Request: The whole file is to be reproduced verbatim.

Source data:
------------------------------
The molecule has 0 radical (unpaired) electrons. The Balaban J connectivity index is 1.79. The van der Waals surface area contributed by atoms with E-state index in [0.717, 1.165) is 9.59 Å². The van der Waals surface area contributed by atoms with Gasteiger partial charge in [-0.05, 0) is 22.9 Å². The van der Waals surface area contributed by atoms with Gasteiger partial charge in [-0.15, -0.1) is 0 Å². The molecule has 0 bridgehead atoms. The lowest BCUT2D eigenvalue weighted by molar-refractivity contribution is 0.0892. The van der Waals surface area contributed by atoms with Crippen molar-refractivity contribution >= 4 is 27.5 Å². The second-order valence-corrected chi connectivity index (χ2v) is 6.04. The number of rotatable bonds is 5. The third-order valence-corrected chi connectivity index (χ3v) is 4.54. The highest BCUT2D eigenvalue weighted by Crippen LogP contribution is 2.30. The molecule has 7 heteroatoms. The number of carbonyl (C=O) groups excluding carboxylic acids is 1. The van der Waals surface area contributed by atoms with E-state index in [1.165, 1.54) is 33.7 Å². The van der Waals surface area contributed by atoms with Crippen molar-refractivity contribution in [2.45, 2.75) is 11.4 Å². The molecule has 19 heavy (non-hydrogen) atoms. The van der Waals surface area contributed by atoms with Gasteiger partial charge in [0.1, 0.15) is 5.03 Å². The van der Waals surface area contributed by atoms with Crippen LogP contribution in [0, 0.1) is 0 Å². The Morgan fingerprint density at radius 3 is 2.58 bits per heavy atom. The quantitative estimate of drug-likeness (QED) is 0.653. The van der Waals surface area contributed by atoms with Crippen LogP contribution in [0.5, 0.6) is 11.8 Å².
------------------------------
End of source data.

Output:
The molecule has 0 radical (unpaired) electrons. The Balaban J connectivity index is 1.79. The van der Waals surface area contributed by atoms with E-state index in [0.717, 1.165) is 9.59 Å². The van der Waals surface area contributed by atoms with Gasteiger partial charge in [-0.05, 0) is 22.9 Å². The van der Waals surface area contributed by atoms with Gasteiger partial charge in [-0.15, -0.1) is 0 Å². The molecule has 0 bridgehead atoms. The lowest BCUT2D eigenvalue weighted by molar-refractivity contribution is 0.0892. The van der Waals surface area contributed by atoms with Crippen molar-refractivity contribution >= 4 is 27.5 Å². The second-order valence-corrected chi connectivity index (χ2v) is 6.04. The number of rotatable bonds is 5. The third-order valence-corrected chi connectivity index (χ3v) is 4.54. The highest BCUT2D eigenvalue weighted by Crippen LogP contribution is 2.30. The molecule has 7 heteroatoms. The number of carbonyl (C=O) groups excluding carboxylic acids is 1. The van der Waals surface area contributed by atoms with E-state index in [1.165, 1.54) is 33.7 Å². The van der Waals surface area contributed by atoms with Crippen molar-refractivity contribution in [2.45, 2.75) is 11.4 Å². The molecule has 19 heavy (non-hydrogen) atoms. The van der Waals surface area contributed by atoms with Gasteiger partial charge in [0.1, 0.15) is 5.03 Å². The van der Waals surface area contributed by atoms with Crippen LogP contribution in [0, 0.1) is 0 Å². The Morgan fingerprint density at radius 3 is 2.58 bits per heavy atom. The quantitative estimate of drug-likeness (QED) is 0.653. The van der Waals surface area contributed by atoms with Crippen LogP contribution in [0.5, 0.6) is 11.8 Å².